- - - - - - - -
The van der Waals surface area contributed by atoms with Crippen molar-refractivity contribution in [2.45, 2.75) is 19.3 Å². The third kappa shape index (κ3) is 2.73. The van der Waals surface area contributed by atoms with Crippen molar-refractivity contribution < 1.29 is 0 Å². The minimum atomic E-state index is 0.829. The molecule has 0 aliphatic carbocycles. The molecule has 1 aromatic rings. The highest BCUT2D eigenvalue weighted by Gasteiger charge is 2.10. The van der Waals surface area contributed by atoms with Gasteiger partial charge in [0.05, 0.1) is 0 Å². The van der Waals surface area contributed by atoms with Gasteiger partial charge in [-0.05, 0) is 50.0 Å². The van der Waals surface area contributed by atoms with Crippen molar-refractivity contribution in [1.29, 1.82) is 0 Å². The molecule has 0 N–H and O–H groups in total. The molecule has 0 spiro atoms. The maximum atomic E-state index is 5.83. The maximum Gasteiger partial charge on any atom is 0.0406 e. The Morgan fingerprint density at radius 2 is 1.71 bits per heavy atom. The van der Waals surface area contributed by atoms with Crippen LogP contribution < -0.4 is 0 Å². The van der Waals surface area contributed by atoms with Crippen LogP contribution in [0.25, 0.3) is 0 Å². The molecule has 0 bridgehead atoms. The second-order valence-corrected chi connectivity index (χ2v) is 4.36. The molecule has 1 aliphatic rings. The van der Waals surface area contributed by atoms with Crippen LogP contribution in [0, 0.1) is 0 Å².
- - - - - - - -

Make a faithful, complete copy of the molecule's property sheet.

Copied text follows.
The van der Waals surface area contributed by atoms with Crippen molar-refractivity contribution in [2.45, 2.75) is 19.3 Å². The third kappa shape index (κ3) is 2.73. The van der Waals surface area contributed by atoms with Crippen molar-refractivity contribution < 1.29 is 0 Å². The minimum atomic E-state index is 0.829. The molecule has 0 aliphatic carbocycles. The molecule has 1 aromatic rings. The highest BCUT2D eigenvalue weighted by Gasteiger charge is 2.10. The van der Waals surface area contributed by atoms with Gasteiger partial charge in [0.05, 0.1) is 0 Å². The van der Waals surface area contributed by atoms with Gasteiger partial charge in [-0.05, 0) is 50.0 Å². The van der Waals surface area contributed by atoms with Crippen molar-refractivity contribution in [1.29, 1.82) is 0 Å². The molecule has 0 N–H and O–H groups in total. The molecule has 0 spiro atoms. The maximum atomic E-state index is 5.83. The maximum Gasteiger partial charge on any atom is 0.0406 e. The Morgan fingerprint density at radius 2 is 1.71 bits per heavy atom. The van der Waals surface area contributed by atoms with Crippen LogP contribution < -0.4 is 0 Å². The van der Waals surface area contributed by atoms with Crippen LogP contribution in [0.25, 0.3) is 0 Å². The molecule has 0 bridgehead atoms. The second-order valence-corrected chi connectivity index (χ2v) is 4.36. The molecule has 1 aliphatic rings. The van der Waals surface area contributed by atoms with Crippen LogP contribution in [0, 0.1) is 0 Å².